27 September 2013 The REgolith X-Ray Imaging Spectrometer (REXIS) for OSIRIS-REx: identifying regional elemental enrichment on asteroids
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Abstract
The OSIRIS-REx Mission was selected under the NASA New Frontiers program and is scheduled for launch in September of 2016 for a rendezvous with, and collection of a sample from the surface of asteroid Bennu in 2019. 101955 Bennu (previously 1999 RQ36) is an Apollo (near-Earth) asteroid originally discovered by the LINEAR project in 1999 which has since been classified as a potentially hazardous near-Earth object. The REgolith X-Ray Imaging Spectrometer (REXIS) was proposed jointly by MIT and Harvard and was subsequently accepted as a student led instrument for the determination of the elemental composition of the asteroid's surface as well as the surface distribution of select elements through solar induced X-ray fluorescence. REXIS consists of a detector plane that contains 4 X-ray CCDs integrated into a wide field coded aperture telescope with a focal length of 20 em for the detection of regions with enhanced abundance in key elements at 50 m scales. Elemental surface distributions of approximately 50-200 m scales can be detected using the instrument as a simple collimator. An overview of the observation strategy of the REXIS instrument and expected performance are presented here.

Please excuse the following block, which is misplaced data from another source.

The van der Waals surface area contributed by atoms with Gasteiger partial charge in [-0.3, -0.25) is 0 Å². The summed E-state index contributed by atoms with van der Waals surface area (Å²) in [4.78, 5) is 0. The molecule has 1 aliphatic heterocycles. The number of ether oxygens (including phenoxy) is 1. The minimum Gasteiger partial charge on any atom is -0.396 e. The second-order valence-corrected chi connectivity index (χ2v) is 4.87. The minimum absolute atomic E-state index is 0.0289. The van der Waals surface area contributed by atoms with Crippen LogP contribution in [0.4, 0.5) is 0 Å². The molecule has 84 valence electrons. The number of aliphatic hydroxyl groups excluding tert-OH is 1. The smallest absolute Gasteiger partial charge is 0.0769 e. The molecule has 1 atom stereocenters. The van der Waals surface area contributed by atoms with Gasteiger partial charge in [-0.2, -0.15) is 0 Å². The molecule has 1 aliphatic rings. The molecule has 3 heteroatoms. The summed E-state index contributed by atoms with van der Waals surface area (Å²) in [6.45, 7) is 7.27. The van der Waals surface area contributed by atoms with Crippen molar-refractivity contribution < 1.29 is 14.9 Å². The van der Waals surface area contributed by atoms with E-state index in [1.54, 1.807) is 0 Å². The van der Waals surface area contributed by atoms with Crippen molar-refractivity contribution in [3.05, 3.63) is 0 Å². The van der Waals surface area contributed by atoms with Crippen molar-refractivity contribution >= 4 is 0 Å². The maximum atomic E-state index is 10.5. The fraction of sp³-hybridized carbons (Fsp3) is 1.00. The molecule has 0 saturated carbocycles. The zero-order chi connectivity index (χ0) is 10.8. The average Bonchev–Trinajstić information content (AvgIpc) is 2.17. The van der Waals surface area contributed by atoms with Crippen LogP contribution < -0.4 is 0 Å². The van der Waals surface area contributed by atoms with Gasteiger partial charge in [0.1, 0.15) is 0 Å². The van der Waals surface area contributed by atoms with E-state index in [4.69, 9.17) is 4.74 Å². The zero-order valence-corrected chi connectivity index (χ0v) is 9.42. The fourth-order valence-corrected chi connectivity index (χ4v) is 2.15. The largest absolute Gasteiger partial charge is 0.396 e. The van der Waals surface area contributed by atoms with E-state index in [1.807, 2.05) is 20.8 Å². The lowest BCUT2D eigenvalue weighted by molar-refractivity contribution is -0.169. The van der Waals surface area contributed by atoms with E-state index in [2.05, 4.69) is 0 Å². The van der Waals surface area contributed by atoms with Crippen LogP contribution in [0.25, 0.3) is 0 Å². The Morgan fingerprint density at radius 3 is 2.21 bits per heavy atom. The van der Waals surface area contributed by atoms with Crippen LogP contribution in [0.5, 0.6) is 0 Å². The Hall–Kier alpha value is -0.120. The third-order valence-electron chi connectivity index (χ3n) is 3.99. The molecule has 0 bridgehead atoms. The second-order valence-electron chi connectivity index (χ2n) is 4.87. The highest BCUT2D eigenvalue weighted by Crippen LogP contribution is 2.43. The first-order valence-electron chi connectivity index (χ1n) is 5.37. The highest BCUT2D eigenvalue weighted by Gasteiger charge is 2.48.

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Branden Allen, Jonathan Grindlay, Jaesub Hong, Richard P. Binzel, Rebecca Masterson, Niraj K. Inamdar, Mark Chodas, Matthew W. Smith, Marshall W. Bautz, Steven E. Kissel, Joel Villasenor, Miruna Oprescu, Nicholas Induni, "The REgolith X-Ray Imaging Spectrometer (REXIS) for OSIRIS-REx: identifying regional elemental enrichment on asteroids", Proc. SPIE 8840, Optical Modeling and Performance Predictions VI, 88400M (27 September 2013); doi: 10.1117/12.2041715; https://doi.org/10.1117/12.2041715
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